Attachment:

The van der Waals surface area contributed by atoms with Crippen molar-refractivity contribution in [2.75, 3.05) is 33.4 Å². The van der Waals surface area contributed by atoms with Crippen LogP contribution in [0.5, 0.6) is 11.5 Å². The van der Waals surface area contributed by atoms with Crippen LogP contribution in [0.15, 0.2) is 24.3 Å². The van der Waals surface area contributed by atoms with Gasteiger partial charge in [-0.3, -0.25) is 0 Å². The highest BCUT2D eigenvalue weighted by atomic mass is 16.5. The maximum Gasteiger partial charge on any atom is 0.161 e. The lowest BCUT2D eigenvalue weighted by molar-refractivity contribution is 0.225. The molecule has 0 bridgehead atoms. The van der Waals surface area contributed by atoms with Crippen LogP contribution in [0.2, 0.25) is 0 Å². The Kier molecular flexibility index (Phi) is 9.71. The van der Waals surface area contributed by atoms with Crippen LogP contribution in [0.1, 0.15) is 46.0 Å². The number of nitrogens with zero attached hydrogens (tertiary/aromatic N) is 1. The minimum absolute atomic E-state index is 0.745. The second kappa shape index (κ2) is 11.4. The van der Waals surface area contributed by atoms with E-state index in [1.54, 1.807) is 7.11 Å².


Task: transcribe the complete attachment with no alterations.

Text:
The van der Waals surface area contributed by atoms with Crippen molar-refractivity contribution in [2.75, 3.05) is 33.4 Å². The van der Waals surface area contributed by atoms with Crippen LogP contribution in [0.5, 0.6) is 11.5 Å². The van der Waals surface area contributed by atoms with Crippen LogP contribution in [0.15, 0.2) is 24.3 Å². The van der Waals surface area contributed by atoms with Gasteiger partial charge in [-0.3, -0.25) is 0 Å². The highest BCUT2D eigenvalue weighted by atomic mass is 16.5. The maximum Gasteiger partial charge on any atom is 0.161 e. The lowest BCUT2D eigenvalue weighted by molar-refractivity contribution is 0.225. The molecule has 0 bridgehead atoms. The van der Waals surface area contributed by atoms with Crippen LogP contribution in [0.2, 0.25) is 0 Å². The Kier molecular flexibility index (Phi) is 9.71. The van der Waals surface area contributed by atoms with Crippen LogP contribution in [0.1, 0.15) is 46.0 Å². The number of nitrogens with zero attached hydrogens (tertiary/aromatic N) is 1. The minimum absolute atomic E-state index is 0.745. The second kappa shape index (κ2) is 11.4. The van der Waals surface area contributed by atoms with E-state index in [1.54, 1.807) is 7.11 Å².